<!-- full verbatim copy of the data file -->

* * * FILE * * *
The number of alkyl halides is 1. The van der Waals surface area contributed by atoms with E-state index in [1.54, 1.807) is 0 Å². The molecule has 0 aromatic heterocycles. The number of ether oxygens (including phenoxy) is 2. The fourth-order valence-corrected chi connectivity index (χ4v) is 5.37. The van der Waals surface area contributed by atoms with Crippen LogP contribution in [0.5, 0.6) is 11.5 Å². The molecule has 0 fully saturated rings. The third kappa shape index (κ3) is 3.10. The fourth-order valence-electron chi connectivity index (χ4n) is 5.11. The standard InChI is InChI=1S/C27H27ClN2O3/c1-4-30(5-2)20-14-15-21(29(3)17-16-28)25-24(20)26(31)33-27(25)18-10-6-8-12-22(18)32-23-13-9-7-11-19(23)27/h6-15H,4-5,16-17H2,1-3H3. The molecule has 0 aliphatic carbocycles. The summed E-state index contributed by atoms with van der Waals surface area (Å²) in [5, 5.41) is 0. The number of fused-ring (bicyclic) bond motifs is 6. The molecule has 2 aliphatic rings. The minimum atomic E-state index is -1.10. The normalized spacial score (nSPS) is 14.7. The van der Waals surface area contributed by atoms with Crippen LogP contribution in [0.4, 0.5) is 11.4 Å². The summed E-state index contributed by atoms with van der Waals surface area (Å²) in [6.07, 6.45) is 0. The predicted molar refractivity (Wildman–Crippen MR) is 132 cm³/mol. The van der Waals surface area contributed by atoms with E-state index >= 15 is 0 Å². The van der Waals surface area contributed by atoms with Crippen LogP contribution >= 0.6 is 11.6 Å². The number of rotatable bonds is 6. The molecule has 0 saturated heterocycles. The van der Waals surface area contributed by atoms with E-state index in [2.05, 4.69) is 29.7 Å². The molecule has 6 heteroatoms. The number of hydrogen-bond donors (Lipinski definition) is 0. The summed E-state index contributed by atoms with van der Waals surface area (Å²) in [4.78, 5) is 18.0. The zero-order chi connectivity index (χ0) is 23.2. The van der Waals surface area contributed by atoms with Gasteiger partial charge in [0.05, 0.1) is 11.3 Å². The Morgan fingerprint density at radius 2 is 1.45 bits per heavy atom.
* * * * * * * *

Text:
The number of alkyl halides is 1. The van der Waals surface area contributed by atoms with E-state index in [1.54, 1.807) is 0 Å². The molecule has 0 aromatic heterocycles. The number of ether oxygens (including phenoxy) is 2. The fourth-order valence-corrected chi connectivity index (χ4v) is 5.37. The van der Waals surface area contributed by atoms with Crippen LogP contribution in [0.5, 0.6) is 11.5 Å². The molecule has 0 fully saturated rings. The third kappa shape index (κ3) is 3.10. The fourth-order valence-electron chi connectivity index (χ4n) is 5.11. The standard InChI is InChI=1S/C27H27ClN2O3/c1-4-30(5-2)20-14-15-21(29(3)17-16-28)25-24(20)26(31)33-27(25)18-10-6-8-12-22(18)32-23-13-9-7-11-19(23)27/h6-15H,4-5,16-17H2,1-3H3. The molecule has 0 aliphatic carbocycles. The summed E-state index contributed by atoms with van der Waals surface area (Å²) in [5, 5.41) is 0. The number of fused-ring (bicyclic) bond motifs is 6. The molecule has 2 aliphatic rings. The minimum atomic E-state index is -1.10. The normalized spacial score (nSPS) is 14.7. The van der Waals surface area contributed by atoms with Crippen LogP contribution in [0.4, 0.5) is 11.4 Å². The summed E-state index contributed by atoms with van der Waals surface area (Å²) in [6.07, 6.45) is 0. The predicted molar refractivity (Wildman–Crippen MR) is 132 cm³/mol. The van der Waals surface area contributed by atoms with E-state index >= 15 is 0 Å². The van der Waals surface area contributed by atoms with Crippen LogP contribution >= 0.6 is 11.6 Å². The number of rotatable bonds is 6. The molecule has 0 saturated heterocycles. The van der Waals surface area contributed by atoms with E-state index in [2.05, 4.69) is 29.7 Å². The molecule has 6 heteroatoms. The number of hydrogen-bond donors (Lipinski definition) is 0. The summed E-state index contributed by atoms with van der Waals surface area (Å²) in [4.78, 5) is 18.0. The zero-order chi connectivity index (χ0) is 23.2. The van der Waals surface area contributed by atoms with Gasteiger partial charge in [0.05, 0.1) is 11.3 Å². The Morgan fingerprint density at radius 2 is 1.45 bits per heavy atom.